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Hey, Scripting Guy! Sure, We're Adaptable
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The Microsoft Scripting Guys
This column is based on a prerelease version of Windows Vista. Some information herein is subject to change.
Download the code for this article: ScriptingGuys2006_11.exe (151KB)
YOU'VE PROBABLY heard that one of the best ways to advance your career is to network-you know, make connections with other people in the industry so you can learn from them, share information with them, and possibly get a new job from them. The Scripting Guys never really got the hang of that whole career networking thing (which should be obvious), but we do know a thing or two about computer networking. That's because you can do a lot with networking through scripts.
Windows® Management Instrumentation (WMI) provides a number of classes you can use in order to both control and monitor your network environment. Two of those classes, Win32_NetworkAdapter and Win32_NetworkAdapaterConfiguration, allow you to work with-what else?-network adapters on your computers.
A question we hear frequently is "How do I enable and disable my network adapters through a script?" Well, we won't hold you in suspense. We'll tell you right now that you can't. At least not until you're running Windows Vista™. In Windows Vista two new methods have been added to the Win32_NetworkAdapter class: Enable and Disable. We'll take a look at these methods in a minute. But first, before you get too dejected, we'll show you some of the things you can do with pre-Windows Vista operating systems. Just for starters, you can find out what network adapters are actually available on the machine (see Figure 1). That's good stuff, right?
strComputer = "." Set objWMIService = GetObject("winmgmts:\\" & strComputer & "\root\CIMV2") Set colItems = objWMIService.ExecQuery("SELECT * FROM Win32_NetworkAdapter") For Each objItem in colItems Wscript.Echo "Name: " & objItem.Name Wscript.Echo "Description: " & objItem.Description Wscript.Echo Next
In Figure 1, we start by connecting to the WMI service on the local computer. Sure, it's easy enough to find the network adapters on your local computer through the GUI, but try using the GUI to get information about the network adapters on a remote computer. That's one of the beauties of this script, and of WMI scripting in general: you can run this same script against a remote computer simply by changing the value of strComputer to the name of the remote computer.
After we've connected to the WMI service we then query for the Win32_NetworkAdapter class. This query returns a collection of all the network adapters on the computer. From there all we have to do is set up a For Each loop to walk through the collection of adapters and echo back the Name and Description of each one. Your output will look something like this:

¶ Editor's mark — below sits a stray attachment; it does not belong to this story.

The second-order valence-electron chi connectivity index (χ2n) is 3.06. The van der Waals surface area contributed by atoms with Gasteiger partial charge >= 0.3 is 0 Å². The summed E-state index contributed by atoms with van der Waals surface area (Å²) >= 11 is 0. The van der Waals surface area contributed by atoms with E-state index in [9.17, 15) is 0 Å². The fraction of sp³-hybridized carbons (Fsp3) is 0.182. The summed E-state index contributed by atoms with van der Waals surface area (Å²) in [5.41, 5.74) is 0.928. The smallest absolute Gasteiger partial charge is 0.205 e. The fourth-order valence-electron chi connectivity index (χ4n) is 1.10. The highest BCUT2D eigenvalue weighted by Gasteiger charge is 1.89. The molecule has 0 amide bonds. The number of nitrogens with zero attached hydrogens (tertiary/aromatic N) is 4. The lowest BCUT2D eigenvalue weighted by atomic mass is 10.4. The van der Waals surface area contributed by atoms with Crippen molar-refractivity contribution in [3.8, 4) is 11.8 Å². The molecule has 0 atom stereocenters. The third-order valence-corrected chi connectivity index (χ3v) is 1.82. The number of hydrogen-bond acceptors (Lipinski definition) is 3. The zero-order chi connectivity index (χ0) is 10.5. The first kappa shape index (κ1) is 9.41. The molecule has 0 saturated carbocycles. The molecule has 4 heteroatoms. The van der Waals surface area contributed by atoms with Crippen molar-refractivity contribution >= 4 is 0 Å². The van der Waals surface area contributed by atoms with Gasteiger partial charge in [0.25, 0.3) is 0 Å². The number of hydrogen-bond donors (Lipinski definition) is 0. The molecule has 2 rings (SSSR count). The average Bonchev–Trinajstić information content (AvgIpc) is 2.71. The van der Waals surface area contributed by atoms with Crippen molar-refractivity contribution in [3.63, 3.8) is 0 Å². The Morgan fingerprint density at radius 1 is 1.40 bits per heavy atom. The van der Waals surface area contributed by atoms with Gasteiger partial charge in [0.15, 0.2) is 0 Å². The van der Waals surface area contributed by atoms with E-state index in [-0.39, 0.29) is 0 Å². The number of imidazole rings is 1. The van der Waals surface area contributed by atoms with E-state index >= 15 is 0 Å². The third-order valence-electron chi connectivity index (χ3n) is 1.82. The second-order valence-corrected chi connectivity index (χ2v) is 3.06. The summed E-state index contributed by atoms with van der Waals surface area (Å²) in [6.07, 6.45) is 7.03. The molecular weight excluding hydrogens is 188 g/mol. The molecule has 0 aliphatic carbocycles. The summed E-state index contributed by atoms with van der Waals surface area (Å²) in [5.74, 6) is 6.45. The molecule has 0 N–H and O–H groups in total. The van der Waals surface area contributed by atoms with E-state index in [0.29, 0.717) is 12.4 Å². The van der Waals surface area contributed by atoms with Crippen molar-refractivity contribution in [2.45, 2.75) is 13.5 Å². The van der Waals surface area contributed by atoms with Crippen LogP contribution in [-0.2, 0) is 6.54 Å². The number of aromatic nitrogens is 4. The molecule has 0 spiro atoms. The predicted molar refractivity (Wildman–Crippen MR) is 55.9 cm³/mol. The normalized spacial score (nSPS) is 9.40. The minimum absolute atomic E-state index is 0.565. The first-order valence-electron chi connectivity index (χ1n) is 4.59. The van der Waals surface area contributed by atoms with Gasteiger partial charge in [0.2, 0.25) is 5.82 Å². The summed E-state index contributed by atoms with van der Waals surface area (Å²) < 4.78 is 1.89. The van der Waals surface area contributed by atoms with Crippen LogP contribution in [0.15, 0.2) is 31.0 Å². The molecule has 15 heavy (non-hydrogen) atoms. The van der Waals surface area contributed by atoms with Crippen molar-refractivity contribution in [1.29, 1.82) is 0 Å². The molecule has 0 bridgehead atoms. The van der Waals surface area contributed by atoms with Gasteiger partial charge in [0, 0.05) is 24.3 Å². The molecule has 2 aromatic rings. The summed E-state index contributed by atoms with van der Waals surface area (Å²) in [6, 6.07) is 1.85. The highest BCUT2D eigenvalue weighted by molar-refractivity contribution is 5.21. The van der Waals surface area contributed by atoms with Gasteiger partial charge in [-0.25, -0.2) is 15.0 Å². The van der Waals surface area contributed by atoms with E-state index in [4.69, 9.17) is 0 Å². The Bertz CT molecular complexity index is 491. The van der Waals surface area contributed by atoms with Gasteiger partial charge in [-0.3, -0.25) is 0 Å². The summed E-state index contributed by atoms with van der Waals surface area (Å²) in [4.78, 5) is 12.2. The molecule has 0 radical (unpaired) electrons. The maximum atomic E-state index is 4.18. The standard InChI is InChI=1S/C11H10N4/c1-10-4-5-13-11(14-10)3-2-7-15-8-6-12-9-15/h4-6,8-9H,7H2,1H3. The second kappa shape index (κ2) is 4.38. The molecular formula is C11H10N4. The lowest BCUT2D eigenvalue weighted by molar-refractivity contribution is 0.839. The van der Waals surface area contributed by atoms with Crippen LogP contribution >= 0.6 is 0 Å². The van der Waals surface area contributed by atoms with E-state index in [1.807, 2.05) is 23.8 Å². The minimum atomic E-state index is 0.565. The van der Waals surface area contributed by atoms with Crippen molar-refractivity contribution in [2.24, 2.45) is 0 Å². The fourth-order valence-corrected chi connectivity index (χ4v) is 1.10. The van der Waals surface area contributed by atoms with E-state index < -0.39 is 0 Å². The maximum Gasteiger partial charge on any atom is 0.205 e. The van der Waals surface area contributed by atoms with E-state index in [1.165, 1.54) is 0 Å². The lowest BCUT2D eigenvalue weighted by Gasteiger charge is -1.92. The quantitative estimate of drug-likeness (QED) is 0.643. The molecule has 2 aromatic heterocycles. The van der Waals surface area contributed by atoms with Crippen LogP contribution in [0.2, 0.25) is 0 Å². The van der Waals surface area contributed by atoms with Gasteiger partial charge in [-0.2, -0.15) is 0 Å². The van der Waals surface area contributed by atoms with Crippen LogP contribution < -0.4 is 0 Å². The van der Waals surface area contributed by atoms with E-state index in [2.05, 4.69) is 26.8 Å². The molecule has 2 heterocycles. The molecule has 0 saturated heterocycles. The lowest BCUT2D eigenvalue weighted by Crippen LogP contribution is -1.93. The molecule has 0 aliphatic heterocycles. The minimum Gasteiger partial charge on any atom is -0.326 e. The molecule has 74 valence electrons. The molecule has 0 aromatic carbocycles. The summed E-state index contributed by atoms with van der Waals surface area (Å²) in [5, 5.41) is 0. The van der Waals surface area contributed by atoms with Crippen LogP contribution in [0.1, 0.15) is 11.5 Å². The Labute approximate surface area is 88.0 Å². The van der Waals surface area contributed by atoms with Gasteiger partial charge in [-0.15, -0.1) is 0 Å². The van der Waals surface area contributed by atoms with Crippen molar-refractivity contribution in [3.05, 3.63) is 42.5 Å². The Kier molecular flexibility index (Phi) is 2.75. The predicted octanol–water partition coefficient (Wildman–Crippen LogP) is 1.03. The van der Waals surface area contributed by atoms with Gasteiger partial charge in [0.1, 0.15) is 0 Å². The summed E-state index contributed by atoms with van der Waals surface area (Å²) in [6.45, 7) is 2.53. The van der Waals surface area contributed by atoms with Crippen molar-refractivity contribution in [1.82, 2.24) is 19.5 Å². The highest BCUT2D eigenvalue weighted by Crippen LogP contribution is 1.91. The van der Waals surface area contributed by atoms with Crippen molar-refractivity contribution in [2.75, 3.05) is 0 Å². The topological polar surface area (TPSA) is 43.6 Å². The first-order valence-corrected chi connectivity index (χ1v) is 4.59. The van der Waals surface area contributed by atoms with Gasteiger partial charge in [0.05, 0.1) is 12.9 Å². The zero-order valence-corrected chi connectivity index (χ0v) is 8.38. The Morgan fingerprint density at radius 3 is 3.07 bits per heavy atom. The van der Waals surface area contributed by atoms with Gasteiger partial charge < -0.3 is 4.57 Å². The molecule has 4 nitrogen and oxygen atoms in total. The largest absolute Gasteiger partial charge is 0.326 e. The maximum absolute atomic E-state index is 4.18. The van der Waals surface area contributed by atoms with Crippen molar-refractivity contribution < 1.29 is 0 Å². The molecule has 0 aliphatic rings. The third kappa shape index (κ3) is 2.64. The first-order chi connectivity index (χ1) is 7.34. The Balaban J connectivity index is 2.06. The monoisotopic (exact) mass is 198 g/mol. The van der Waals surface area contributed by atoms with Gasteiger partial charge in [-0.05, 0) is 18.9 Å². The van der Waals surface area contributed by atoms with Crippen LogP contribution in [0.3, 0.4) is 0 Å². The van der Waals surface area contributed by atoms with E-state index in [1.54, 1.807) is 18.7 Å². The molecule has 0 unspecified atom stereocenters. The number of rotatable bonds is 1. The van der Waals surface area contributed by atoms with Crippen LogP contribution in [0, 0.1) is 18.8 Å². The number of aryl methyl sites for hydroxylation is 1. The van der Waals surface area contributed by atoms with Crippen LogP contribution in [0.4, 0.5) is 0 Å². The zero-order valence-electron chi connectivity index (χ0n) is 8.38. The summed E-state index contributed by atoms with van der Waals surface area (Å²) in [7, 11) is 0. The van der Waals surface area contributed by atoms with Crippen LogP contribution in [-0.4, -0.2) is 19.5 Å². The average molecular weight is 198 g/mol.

Name: Broadcom NetXtreme 57xx Gigabit Controller Description: Broadcom NetXtreme 57xx Gigabit Controller Name: RAS Async Adapter Description: RAS Async Adapter Name: WAN Miniport (L2TP) Description: WAN Miniport (L2TP) Name: WAN Miniport (PPTP) Description: WAN Miniport (PPTP)
There's a lot more information you can retrieve about your network adapters just by echoing back different properties of Win32_NetworkAdapter, such as DeviceID, Manufacturer, and TimeOfLastReset. For more information, see the magnum opus "Automating TCP/IP Networking on Clients", found-where else?—in the Script Center.
Adapting to Change
With the Win32_NetworkAdapter class all you can do is retrieve information about network adapters. If you want to actually change any of the adapter settings you need to use the Win32_NetworkAdapterConfiguration class. Not only does this class provide additional information about your adapters (thanks to properties not found in Win32_NetworkAdapter), but it also offers several methods that allow you to configure your network adapters to your liking.
For example, maybe you can't enable and disable the adapters, but you can enable and disable dynamic host configuration protocol (DHCP) on each TCP/IP-enabled adapter. Figure 2 shows a script that looks for all TCP/IP-enabled adapters, checks to see whether DHCP is enabled on each adapter and, if it isn't, enables it.
strComputer = "." Set objWMIService = GetObject _ ("winmgmts:\\" & strComputer & "\root\CIMV2") Set colItems = objWMIService.ExecQuery( _ "SELECT * FROM Win32_NetworkAdapterConfiguration Where IPEnabled = 'True'") For Each objItem in colItems If objItem.DHCPEnabled = False Then Wscript.Echo objItem.Caption intReturn = objItem.EnableDHCP Select Case intReturn Case 0 Wscript.Echo "DHCP enabled" Case 1 Wscript.Echo "You must reboot before DHCP will be enabled" Case Else Wscript.Echo "Error occurred" End Select Wscript.Echo End If Next